Ramiro Ledesma Ramos
After studying Letters and Sciences at the Complutense University of Madrid, where he was a disciple of José Ortega y Gasset, and contributing to La Gaceta Literaria and Revista de Occidente, Ledesma Ramos began studying the works of Martin Heidegger. He also wrote a novel for the youth, entitled El sello de la muerte ("The Seal of Death").
Attracted to both Benito Mussolini's Corporatism, and the developing Nazi movement of Adolf Hitler in Germany, he was troubled by his middle class roots, which he saw as an obstacle in reaching out to the revolutionary milieu of Spanish politics in the 1920s. In 1931, Ledesma Ramos began publishing the periodical La Conquista del Estado, named in tribute to Curzio Malaparte's Italian Fascist magazine La Conquista dello Stato - one of the first publications of the Spanish National-Sindicalism. It attempted to bridge the gap between nationalism and the anarcho-syndicalist of the dominant trade union, the Confederación Nacional del Trabajo (CNT), by revising Syndicalism altogether.
His admiration for National Socialism, brought him to imitate Adolf Hitler's hairstyle.
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Conquista del Estado and Falange
In the very first issue of the Conquista del Estado, Ledesma published a syncretic program, which advertised statism, a political role for the universities, regionalisation, and a syndicalist structure for the national economy. The paper was only published throughout the year, and, although a subject of debate in a CNT reunion, it never had the intended impact.
He subsequently led his group into an October 1931 merger with Onésimo Redondo's Junta Castellana de Actuación Hispánica, creating the Juntas de Ofensiva Nacional-Sindicalista, and its magazine JONS. It became the Falange Española de las Juntas de Ofensiva Nacional-Sindicalista (FE-JONS), after it fused with José Antonio Primo de Rivera's group in 1934; he personally designed the movement's badge, the yoke and the arrows derived from the Catholic Monarchs, and coined the mottos Arriba España and Una, Grande y Libre (both of which were still in use in Francoist Spain).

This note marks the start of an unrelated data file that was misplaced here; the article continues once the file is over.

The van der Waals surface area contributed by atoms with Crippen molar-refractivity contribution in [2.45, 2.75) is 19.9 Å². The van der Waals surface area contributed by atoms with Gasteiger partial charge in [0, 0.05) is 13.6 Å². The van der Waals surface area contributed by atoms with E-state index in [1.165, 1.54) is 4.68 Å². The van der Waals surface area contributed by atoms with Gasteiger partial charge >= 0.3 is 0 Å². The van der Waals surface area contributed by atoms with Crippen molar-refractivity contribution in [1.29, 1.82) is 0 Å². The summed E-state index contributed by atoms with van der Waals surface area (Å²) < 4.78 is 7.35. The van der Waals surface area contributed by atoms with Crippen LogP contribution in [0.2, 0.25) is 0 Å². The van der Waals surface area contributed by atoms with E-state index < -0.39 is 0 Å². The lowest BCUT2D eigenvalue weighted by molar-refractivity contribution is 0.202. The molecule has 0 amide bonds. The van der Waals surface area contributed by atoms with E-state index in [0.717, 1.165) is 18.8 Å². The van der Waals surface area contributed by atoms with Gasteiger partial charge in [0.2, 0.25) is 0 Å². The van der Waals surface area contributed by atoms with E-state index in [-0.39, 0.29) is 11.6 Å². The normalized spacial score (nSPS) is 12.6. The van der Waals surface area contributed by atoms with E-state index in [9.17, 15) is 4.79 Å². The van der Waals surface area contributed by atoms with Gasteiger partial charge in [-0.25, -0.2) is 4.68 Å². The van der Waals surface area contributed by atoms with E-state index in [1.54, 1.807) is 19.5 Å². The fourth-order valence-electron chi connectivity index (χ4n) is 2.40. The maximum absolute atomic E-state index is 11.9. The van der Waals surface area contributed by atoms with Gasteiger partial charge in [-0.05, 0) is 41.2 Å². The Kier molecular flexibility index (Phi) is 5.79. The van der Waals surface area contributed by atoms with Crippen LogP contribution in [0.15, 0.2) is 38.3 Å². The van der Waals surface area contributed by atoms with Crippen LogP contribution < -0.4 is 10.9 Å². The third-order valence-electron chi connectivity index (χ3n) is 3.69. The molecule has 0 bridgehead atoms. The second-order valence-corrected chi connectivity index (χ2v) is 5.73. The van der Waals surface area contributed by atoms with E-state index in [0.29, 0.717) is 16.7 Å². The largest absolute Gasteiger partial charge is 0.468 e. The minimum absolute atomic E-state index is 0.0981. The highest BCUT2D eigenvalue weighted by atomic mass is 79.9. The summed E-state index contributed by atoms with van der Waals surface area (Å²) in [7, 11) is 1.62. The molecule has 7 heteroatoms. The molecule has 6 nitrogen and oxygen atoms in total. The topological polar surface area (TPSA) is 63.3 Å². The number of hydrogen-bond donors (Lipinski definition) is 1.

Death and legacy
The group remained stable, despite the fact that Ledesma left over disagreements with Primo de Rivera; he formed a small group, La Patria Libre, which opposed the Falange on ideological grounds, displaying the same favorable attitude to the left-wing trade unions.
The outbreak of the Spanish Civil War caught Ledesma in Republican Madrid, far from the forces of Francisco Franco. Imprisoned by the Popular Front government throughout the summer and early autumn of 1936, he was murdered by the Republican militias, and his body was thrown in a makeshift grave.
A mythical figure in the Francoist propaganda, Ramiro Ledesma was nonetheless viewed with suspicion by the highly influential Roman Catholic Church - which had even threatened to censor his works through the Index Librorum Prohibitorum.
- [On himself:] "The red shirt of Garibaldi fits Ramiro Ledesma and his comrades better than the black shirt of Mussolini."
- Discurso a las juventudes de España ("Speech to the Youth of Spain")
- ¿Fascismo en España? ("Fascism in Spain?")
- Escritos filosóficos, &c. ("Philosophical Writings, etc.")